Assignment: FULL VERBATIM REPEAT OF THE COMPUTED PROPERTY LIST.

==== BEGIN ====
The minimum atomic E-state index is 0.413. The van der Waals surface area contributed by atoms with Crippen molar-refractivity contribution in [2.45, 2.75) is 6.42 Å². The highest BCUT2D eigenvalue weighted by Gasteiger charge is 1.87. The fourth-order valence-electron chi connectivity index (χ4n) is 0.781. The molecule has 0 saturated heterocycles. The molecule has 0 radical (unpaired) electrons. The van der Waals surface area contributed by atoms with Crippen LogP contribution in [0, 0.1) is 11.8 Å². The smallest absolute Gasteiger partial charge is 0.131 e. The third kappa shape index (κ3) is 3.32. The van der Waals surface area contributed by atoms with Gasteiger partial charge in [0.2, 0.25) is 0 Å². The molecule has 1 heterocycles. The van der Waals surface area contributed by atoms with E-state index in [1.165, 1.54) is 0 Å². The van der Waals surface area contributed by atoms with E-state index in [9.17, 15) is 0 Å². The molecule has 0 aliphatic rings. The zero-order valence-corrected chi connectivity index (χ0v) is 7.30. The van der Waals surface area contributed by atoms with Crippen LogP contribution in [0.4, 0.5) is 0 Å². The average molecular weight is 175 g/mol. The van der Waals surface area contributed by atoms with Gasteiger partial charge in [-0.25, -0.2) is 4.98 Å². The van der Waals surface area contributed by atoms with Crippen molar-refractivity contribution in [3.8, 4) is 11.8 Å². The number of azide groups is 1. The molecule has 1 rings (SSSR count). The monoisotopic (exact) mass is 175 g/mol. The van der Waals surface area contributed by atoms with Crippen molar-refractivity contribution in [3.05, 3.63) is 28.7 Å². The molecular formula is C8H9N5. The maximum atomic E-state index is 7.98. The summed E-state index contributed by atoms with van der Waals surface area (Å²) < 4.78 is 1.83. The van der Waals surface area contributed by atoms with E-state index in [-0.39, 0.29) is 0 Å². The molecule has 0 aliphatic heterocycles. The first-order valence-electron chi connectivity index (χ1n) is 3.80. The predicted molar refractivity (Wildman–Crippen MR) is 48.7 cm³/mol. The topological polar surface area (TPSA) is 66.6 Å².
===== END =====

The minimum atomic E-state index is 0.413. The van der Waals surface area contributed by atoms with Crippen molar-refractivity contribution in [2.45, 2.75) is 6.42 Å². The highest BCUT2D eigenvalue weighted by Gasteiger charge is 1.87. The fourth-order valence-electron chi connectivity index (χ4n) is 0.781. The molecule has 0 saturated heterocycles. The molecule has 0 radical (unpaired) electrons. The van der Waals surface area contributed by atoms with Crippen LogP contribution in [0, 0.1) is 11.8 Å². The smallest absolute Gasteiger partial charge is 0.131 e. The third kappa shape index (κ3) is 3.32. The van der Waals surface area contributed by atoms with Gasteiger partial charge in [0.2, 0.25) is 0 Å². The molecule has 1 heterocycles. The van der Waals surface area contributed by atoms with E-state index in [1.165, 1.54) is 0 Å². The van der Waals surface area contributed by atoms with E-state index in [9.17, 15) is 0 Å². The molecule has 0 aliphatic rings. The zero-order valence-corrected chi connectivity index (χ0v) is 7.30. The van der Waals surface area contributed by atoms with Crippen LogP contribution in [0.4, 0.5) is 0 Å². The average molecular weight is 175 g/mol. The van der Waals surface area contributed by atoms with Gasteiger partial charge in [-0.25, -0.2) is 4.98 Å². The van der Waals surface area contributed by atoms with Crippen molar-refractivity contribution in [3.8, 4) is 11.8 Å². The number of azide groups is 1. The molecule has 1 rings (SSSR count). The monoisotopic (exact) mass is 175 g/mol. The van der Waals surface area contributed by atoms with Crippen molar-refractivity contribution in [3.05, 3.63) is 28.7 Å². The molecular formula is C8H9N5. The maximum atomic E-state index is 7.98. The summed E-state index contributed by atoms with van der Waals surface area (Å²) < 4.78 is 1.83. The van der Waals surface area contributed by atoms with E-state index in [-0.39, 0.29) is 0 Å². The molecule has 0 aliphatic heterocycles. The first-order valence-electron chi connectivity index (χ1n) is 3.80. The predicted molar refractivity (Wildman–Crippen MR) is 48.7 cm³/mol. The topological polar surface area (TPSA) is 66.6 Å².